RUNAWAY JOB GROWTH

Posted in Quick Hits on April 18th, 2016 by Ed

Sometimes I start writing a post and it begins to sound vaguely familiar, so I double-check if I've done it before. In this case I've basically done it annually for 15 years. I'll give myself a pass since the news itself never changes and it seems like people are actually beginning to notice.

Stop me if you've heard this before: Job growth is robust, unemployment is low, and yet the job market is still poor. That's because for thirty years we've been hemorrhaging jobs that pay people enough to live half-decently and replacing them in the balance sheet sense with menial service industry jobs. Of the fastest growing sectors in the job market over the next decade, half of the top ten pay less than $25,000 annually. If you like wiping up puddles of body fluids in a nursing home for $10/hr or working at Burger King, these are going to be salad days for you. The world will be your oyster.

It's not relevant, despite that attempt at humor, that these jobs are shitty (pun intended, in the case of home health care). What is relevant is that they don't pay. They pay about two-thirds of the median annual wage, and that isn't exactly high; it's around $35k. A person with dependents could live on a $20,000/year job, if barely and as long as absolutely nothing unexpected goes wrong. It's a paycheck-to-paycheck existence at best. In reality it's more likely to be part of a two-job routine for an individual or one of multiple jobs held in a household. Because that job isn't going to allow anyone to do much more than scrape by. With some luck.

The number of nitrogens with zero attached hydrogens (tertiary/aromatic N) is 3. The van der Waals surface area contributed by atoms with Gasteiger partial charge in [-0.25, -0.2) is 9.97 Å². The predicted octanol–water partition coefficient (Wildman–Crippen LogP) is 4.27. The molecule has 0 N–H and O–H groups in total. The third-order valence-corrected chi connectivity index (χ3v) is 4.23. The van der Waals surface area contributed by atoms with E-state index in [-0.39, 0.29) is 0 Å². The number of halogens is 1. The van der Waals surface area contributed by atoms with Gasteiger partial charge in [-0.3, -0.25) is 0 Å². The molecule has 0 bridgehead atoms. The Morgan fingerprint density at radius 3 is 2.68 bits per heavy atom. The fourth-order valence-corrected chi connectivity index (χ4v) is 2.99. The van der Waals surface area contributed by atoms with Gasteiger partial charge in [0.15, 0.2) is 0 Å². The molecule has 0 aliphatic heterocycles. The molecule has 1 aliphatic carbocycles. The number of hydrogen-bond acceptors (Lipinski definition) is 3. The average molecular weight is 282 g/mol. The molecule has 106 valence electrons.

This may be the only thing that Trump supporters and the rest of us who read books and live in reality can agree upon: our problem isn't job loss as much as it is the loss of good jobs. There are, and will be for the foreseeable future, more than enough jobs making the lives of the top 10% easier. We can serve them food, clean their houses, drive them around, make their appointments, and take care of the dying parents they don't want to see. And we'll have no problem getting the chance to do it for little money and without any job security beyond day-to-day.

If you have a few minutes to spare and academic journal access, check out "Inequality and the Growth of Bad Jobs." Despite the fact that low-skill jobs have shrunk in number since 1960, low-wage work makes up most of job growth over that time period. The problems with our economy aren't hard to figure out in light of that information.